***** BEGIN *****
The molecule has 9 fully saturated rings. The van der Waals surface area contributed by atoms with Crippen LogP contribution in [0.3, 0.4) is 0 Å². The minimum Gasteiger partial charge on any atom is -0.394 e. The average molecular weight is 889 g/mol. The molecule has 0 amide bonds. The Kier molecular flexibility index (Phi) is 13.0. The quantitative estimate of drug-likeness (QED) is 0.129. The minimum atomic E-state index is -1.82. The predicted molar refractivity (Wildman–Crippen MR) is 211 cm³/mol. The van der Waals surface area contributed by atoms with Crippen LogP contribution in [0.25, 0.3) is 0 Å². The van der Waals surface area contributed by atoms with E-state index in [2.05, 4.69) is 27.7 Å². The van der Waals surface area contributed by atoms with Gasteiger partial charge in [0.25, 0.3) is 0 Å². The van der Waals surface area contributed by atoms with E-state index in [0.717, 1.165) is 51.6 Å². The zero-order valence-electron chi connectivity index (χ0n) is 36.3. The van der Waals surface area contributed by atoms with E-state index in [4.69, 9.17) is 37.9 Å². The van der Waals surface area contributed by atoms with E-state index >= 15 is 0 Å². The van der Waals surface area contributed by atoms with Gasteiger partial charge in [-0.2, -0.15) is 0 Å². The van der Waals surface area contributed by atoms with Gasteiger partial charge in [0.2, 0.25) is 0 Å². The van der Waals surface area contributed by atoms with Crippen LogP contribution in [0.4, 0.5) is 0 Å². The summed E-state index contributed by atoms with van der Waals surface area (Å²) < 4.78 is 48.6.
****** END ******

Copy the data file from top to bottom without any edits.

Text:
The molecule has 9 fully saturated rings. The van der Waals surface area contributed by atoms with Crippen LogP contribution in [0.3, 0.4) is 0 Å². The minimum Gasteiger partial charge on any atom is -0.394 e. The average molecular weight is 889 g/mol. The molecule has 0 amide bonds. The Kier molecular flexibility index (Phi) is 13.0. The quantitative estimate of drug-likeness (QED) is 0.129. The minimum atomic E-state index is -1.82. The predicted molar refractivity (Wildman–Crippen MR) is 211 cm³/mol. The van der Waals surface area contributed by atoms with Crippen LogP contribution in [0.25, 0.3) is 0 Å². The van der Waals surface area contributed by atoms with E-state index in [2.05, 4.69) is 27.7 Å². The van der Waals surface area contributed by atoms with Gasteiger partial charge in [0.25, 0.3) is 0 Å². The van der Waals surface area contributed by atoms with E-state index in [0.717, 1.165) is 51.6 Å². The zero-order valence-electron chi connectivity index (χ0n) is 36.3. The van der Waals surface area contributed by atoms with E-state index in [4.69, 9.17) is 37.9 Å². The van der Waals surface area contributed by atoms with E-state index >= 15 is 0 Å². The van der Waals surface area contributed by atoms with Gasteiger partial charge in [-0.2, -0.15) is 0 Å². The van der Waals surface area contributed by atoms with Gasteiger partial charge in [0.2, 0.25) is 0 Å². The van der Waals surface area contributed by atoms with Crippen LogP contribution in [0.4, 0.5) is 0 Å². The summed E-state index contributed by atoms with van der Waals surface area (Å²) < 4.78 is 48.6.